Michigan’s schools will endure zero funding cuts
State Rep. Brad Paquette, of Niles, joined the Michigan House of Representatives in approving its plan for the state’s Fiscal Year 2021 K-12 budget on Wednesday.
Paquette, who serves on the House Education Committee, said despite the tight budget year the state faces in the wake of COVID-19’s economic impact, there will be no cuts whatsoever to the education budget. Every program will be protected, and school districts will even receive a $65 funding bump per-student across the board.
“In May, we were sure major cuts would have to occur in our state’s education budget,” Paquette said. “Instead, we worked to ensure last year’s funding levels were maintained, meaning not one single education program in Michigan will be forced to make any cuts in 2020-2021. Student and teachers will have all necessary resources for a successful school year.”
Under the plan, the state will dedicate about $15.5 billion to K-12 schools in the new budget year – exceeding the $15.3 billion originally established for the current fiscal year. Michigan’s minimum per-pupil foundation allowance will also remain steady at $8,111, with an additional one-time bonus investment expected to equal about $65 per student, an overall boost of about $95 million.
Highlights of the plan include:
- A continued commitment to literacy programs, because learning to read at an early age is a building block for future success.
- Making student mental health a priority given the many challenges and changes they have endured over the past year. The plan invests in school-based health centers and programs at the ISD level.
- Funding for districts to identify kids who need additional help and parents who need help finding childcare.
- Resources for students engaged in virtual learning.
- Ensuring funding for vital programs like CTE, special education, STEM competitions and First Robotics is held harmless.
- Protecting local control ensuring school districts are empowered to do what is best for their community’s families and young people.
- Guaranteeing financial stability for school districts that are growing, ensuring they receive the full foundation amount for every student.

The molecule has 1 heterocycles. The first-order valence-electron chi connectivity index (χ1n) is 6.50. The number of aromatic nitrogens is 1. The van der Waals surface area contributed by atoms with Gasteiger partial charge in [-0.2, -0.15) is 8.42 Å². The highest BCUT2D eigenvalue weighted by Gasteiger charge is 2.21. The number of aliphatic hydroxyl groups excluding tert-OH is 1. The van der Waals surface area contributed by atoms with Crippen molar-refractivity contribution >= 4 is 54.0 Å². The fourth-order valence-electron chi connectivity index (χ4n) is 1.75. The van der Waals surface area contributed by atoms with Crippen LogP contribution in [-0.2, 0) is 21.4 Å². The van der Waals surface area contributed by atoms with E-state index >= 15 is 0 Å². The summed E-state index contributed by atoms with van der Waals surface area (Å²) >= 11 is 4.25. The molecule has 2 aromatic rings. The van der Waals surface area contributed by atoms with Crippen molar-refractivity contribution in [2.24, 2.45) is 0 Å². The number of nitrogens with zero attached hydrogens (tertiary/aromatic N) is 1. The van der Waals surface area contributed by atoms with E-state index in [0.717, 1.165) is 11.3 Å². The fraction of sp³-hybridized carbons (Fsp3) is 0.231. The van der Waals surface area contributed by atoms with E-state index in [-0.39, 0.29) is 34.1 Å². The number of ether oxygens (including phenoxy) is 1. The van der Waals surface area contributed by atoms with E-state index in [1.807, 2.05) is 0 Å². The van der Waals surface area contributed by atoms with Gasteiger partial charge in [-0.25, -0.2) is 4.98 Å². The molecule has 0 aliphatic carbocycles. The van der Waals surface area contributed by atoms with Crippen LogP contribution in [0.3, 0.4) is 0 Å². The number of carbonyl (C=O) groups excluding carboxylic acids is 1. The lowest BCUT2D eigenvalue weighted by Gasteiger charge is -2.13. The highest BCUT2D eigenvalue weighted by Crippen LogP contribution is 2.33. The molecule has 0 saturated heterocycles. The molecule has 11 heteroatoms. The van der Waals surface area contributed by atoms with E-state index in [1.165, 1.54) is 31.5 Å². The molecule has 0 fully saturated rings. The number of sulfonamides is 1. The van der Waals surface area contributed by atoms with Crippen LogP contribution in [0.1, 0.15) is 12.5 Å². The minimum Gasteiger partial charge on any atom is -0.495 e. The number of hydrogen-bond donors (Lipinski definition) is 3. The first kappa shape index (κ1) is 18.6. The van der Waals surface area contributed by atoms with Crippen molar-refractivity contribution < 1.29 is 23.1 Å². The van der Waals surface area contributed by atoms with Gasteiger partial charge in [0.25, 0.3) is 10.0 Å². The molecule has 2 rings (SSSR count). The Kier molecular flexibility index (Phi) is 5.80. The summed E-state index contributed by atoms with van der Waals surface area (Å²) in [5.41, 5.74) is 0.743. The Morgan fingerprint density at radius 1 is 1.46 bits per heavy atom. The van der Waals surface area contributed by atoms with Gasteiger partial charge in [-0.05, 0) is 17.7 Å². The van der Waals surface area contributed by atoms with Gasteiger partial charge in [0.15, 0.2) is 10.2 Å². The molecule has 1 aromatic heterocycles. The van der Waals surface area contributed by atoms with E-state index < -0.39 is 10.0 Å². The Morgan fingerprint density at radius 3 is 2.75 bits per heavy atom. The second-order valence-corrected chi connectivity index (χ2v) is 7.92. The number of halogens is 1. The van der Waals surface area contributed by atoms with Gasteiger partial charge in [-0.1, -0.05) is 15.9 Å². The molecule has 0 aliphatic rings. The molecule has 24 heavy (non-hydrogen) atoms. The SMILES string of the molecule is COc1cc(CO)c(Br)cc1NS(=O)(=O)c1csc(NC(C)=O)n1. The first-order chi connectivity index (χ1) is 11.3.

Paquette, a former Michigan public school teacher, said it was among his priorities to address the teacher shortage and the declining number of newcomers entering the profession.
“Teachers are notoriously underappreciated, and they deserve our thanks for their selfless commitment to children,” Paquette said. “To encourage new educators to continue in the profession, we are offering a ‘new teacher’ stipend of up to $1,500 for their contributions to our state.”
The K-12 budget proposal follows the August approval of the Return to Learn plan, which empowered local school districts to do what is best for their communities and students when it comes to COVID prevention and learning methods. Now, Paquette said lawmakers are ensuring students, parents and teachers have the resources they need to succeed in their unique learning situations.
The plan invests $1 billion more in K-12 schools this academic year than it did in the 2016-17 academic year – even though the number of students enrolled in our public schools has declined statewide.
About a quarter of the annual state budget is devoted to K-12 education.
State Rep. Brad Paquette, of Niles, and State Rep. Sherry Gay-Dagnogo, of Detroit, delivered testimony Tuesday before the state House Education Committee on a bipartisan package of bills to give Michigan educators a voice in state policy decisions that directly affect local schools.
Speaking during his tele town hall meeting with area residents this weekend, Rep. Paquette say his chief job in the community the past few weeks has been listening and getting voices heard.
A group of Republican lawmakers this week introduced a plan protecting Michigan residents and job providers from excessive penalties for non-compliance with rules implemented unilaterally by the governor.